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Major Texts: Eph. 6:14-18, 2 Cor. 6:7, Eph. 5:9, Rom. 10:15, 1 Thess. 5:8, Mark 14:38

This week’s lesson focuses on what the Bible calls the “armor of God” (Eph 6).  The depiction of God’s armor is one of a comprehensive outfit designed to protect the soldier of Christ.  The goal is to protect the believer from what the Bible refers to as the “wiles of the devil,” which are shown to be considerable.  Chief among the devil’s tools is deception, the art of deceiving people into his traps that will distance them from God.

Behind this dynamic is the reality that the conflict between good and evil, between Christ and Satan, continues on even though the final outcome is no longer in doubt.  Paul, in Ephesians 6, reminds us that we “wrestle not with flesh and blood, but with principalities and powers…”  While it is true that conversion breaks the power of sin in a person’s life, it does not remove the converted person from the presence of evil and the activity of the devil.  In fact, there is reason to believe that conversion may heighten the focus of the devil on the life and activities of the newly converted person to the point they might face difficulties unanticipated or previously un-experienced.  In view of this, putting on the whole armor of God becomes something of great significance.

The call to put on the whole armor of God suggests the need for personal engagement.  In other words, there are some things that each person needs to do in order to put this armor on.  What do you think some of those things might be?

In Ephesians 6, the various components of the armor are detailed. Paul begins with mention of girding oneself with truth having also put on the breastplate of righteousness.  It is a little uncertain what article of armor Paul had in mind when he spoke of girdling oneself, but it was probably a reference to a leather apron that offered some protection to the lower abdomen.  The breastplate was a piece of armor that covered the chest and upper abdomen and may have been the most significant and basic piece of ancient protective armor.  Paul draws an analogy to truth and righteousness.  Truth is correct information, in this case about God and His plans.  And righteousness is right living.  Here we have a cognitive element and an active one.  What kind of links would you make between thinking and doing?  how would thinking effect doing?  Do you think righteousness builds up a residue in the lives of humans so they become good, or will you limit righteousness to conceptual things only?  What happens when people know right but do not do it?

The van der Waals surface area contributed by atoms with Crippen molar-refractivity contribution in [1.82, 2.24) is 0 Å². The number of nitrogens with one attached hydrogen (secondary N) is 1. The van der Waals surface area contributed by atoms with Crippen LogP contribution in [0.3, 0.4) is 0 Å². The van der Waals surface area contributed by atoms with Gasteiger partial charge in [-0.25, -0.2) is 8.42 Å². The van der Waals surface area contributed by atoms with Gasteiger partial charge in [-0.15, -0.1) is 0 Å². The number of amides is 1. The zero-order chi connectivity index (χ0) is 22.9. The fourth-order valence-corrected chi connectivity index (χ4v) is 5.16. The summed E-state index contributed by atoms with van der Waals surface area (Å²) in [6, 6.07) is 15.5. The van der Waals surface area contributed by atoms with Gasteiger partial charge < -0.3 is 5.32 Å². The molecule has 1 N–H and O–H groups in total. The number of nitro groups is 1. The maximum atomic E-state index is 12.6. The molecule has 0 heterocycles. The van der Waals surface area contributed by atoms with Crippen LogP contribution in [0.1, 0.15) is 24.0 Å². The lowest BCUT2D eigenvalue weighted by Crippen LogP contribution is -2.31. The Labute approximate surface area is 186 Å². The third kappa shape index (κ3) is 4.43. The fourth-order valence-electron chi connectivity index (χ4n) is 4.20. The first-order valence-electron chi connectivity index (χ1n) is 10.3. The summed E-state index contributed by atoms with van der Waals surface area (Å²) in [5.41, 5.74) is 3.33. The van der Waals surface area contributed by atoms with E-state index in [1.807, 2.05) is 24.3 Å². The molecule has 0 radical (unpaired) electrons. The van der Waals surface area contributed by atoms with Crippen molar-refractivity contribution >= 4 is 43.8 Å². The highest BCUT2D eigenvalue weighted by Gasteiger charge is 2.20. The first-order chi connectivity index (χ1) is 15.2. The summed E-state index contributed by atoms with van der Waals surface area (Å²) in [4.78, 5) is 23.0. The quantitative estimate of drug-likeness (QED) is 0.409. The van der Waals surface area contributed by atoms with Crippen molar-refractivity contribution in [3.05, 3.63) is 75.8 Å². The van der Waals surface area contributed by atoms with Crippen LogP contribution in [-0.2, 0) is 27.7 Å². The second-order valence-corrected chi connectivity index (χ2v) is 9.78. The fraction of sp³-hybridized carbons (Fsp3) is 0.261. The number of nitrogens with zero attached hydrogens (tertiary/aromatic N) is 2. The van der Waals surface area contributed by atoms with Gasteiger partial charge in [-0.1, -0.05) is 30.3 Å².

The next element of armor Paul brings in has to do with the feet, saying “having feet shod with the equipment of the gospel of peace.”  This allusion to foot ware reminds us of the value of good shoes as a means to be protected and safe.  The peace mentioned here could be the peace that comes from salvation or a more general peace such as enjoyed in stable times.  And the shield as faith evokes visual images of a shield as a vital and valuable piece of armor, movable, tough, and able to protect.  In this case, faith protects from the “fiery darts of the devil” which have been seen as things like lust, doubt, greed, vanity, and other such things. It is interesting that faith is the designated defense weapon against these things.

Paul also speaks about the helmet of salvation and the sword of the Spirit.  What interests you about these two elements?  Think of the role the last one has played in the experiences of many people, including Jesus when he faced his great temptations.

Prayer is often mentioned as a means of defense in the conflict between good and evil.  Paul advised believers to pray always.  What role and function to you assign to prayer in the Christian life?  What is the hardest prayer to pray?  What value does prayer have in your own life?  What are the chief benefits of prayer?

Given the discussion of the armor of God, what reflections come to your mind? Does one aspect of this discussion intrigue or challenge you more than another?  Would you add some other element to this discussion?

How do you think a believer should best advantage themselves of the provisions of God?  What reflections do you have on those who approach the conflict between good and evil in a nonchalant manner?  What might we say to those who are overly fearful, seeing devilish conspiracies in every place?

Discuss how the provisions of God are sufficient for human need.

Discuss how we might make best advantage of the provisions of God for our salvation.

In this lesson, there was a lot of attention paid to the individual mandate to put on the armor of God.  What role do you think a believing community could play in helping this take place?

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